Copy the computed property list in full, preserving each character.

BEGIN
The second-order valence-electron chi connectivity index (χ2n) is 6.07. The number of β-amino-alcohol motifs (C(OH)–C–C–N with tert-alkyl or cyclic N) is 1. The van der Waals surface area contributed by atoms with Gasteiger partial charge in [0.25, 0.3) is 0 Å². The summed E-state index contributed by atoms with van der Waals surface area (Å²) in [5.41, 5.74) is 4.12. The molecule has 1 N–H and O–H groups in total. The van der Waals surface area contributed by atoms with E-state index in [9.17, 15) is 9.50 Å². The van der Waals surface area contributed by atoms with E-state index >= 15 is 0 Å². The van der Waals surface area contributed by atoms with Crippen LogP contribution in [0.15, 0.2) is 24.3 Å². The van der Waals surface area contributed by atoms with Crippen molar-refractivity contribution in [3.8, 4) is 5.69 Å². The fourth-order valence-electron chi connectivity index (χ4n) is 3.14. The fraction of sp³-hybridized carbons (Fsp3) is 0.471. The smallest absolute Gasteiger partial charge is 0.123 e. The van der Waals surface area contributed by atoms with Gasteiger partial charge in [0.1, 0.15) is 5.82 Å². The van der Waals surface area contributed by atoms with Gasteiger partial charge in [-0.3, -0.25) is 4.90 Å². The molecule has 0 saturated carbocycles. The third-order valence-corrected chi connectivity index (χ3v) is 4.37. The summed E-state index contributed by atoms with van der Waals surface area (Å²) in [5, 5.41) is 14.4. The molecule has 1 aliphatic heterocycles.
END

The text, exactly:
The second-order valence-electron chi connectivity index (χ2n) is 6.07. The number of β-amino-alcohol motifs (C(OH)–C–C–N with tert-alkyl or cyclic N) is 1. The van der Waals surface area contributed by atoms with Gasteiger partial charge in [0.25, 0.3) is 0 Å². The summed E-state index contributed by atoms with van der Waals surface area (Å²) in [5.41, 5.74) is 4.12. The molecule has 1 N–H and O–H groups in total. The van der Waals surface area contributed by atoms with E-state index in [9.17, 15) is 9.50 Å². The van der Waals surface area contributed by atoms with E-state index >= 15 is 0 Å². The van der Waals surface area contributed by atoms with Crippen LogP contribution in [0.15, 0.2) is 24.3 Å². The van der Waals surface area contributed by atoms with Crippen molar-refractivity contribution in [3.8, 4) is 5.69 Å². The fourth-order valence-electron chi connectivity index (χ4n) is 3.14. The fraction of sp³-hybridized carbons (Fsp3) is 0.471. The smallest absolute Gasteiger partial charge is 0.123 e. The van der Waals surface area contributed by atoms with Gasteiger partial charge in [0.1, 0.15) is 5.82 Å². The van der Waals surface area contributed by atoms with Gasteiger partial charge in [-0.3, -0.25) is 4.90 Å². The molecule has 0 saturated carbocycles. The third-order valence-corrected chi connectivity index (χ3v) is 4.37. The summed E-state index contributed by atoms with van der Waals surface area (Å²) in [5, 5.41) is 14.4. The molecule has 1 aliphatic heterocycles.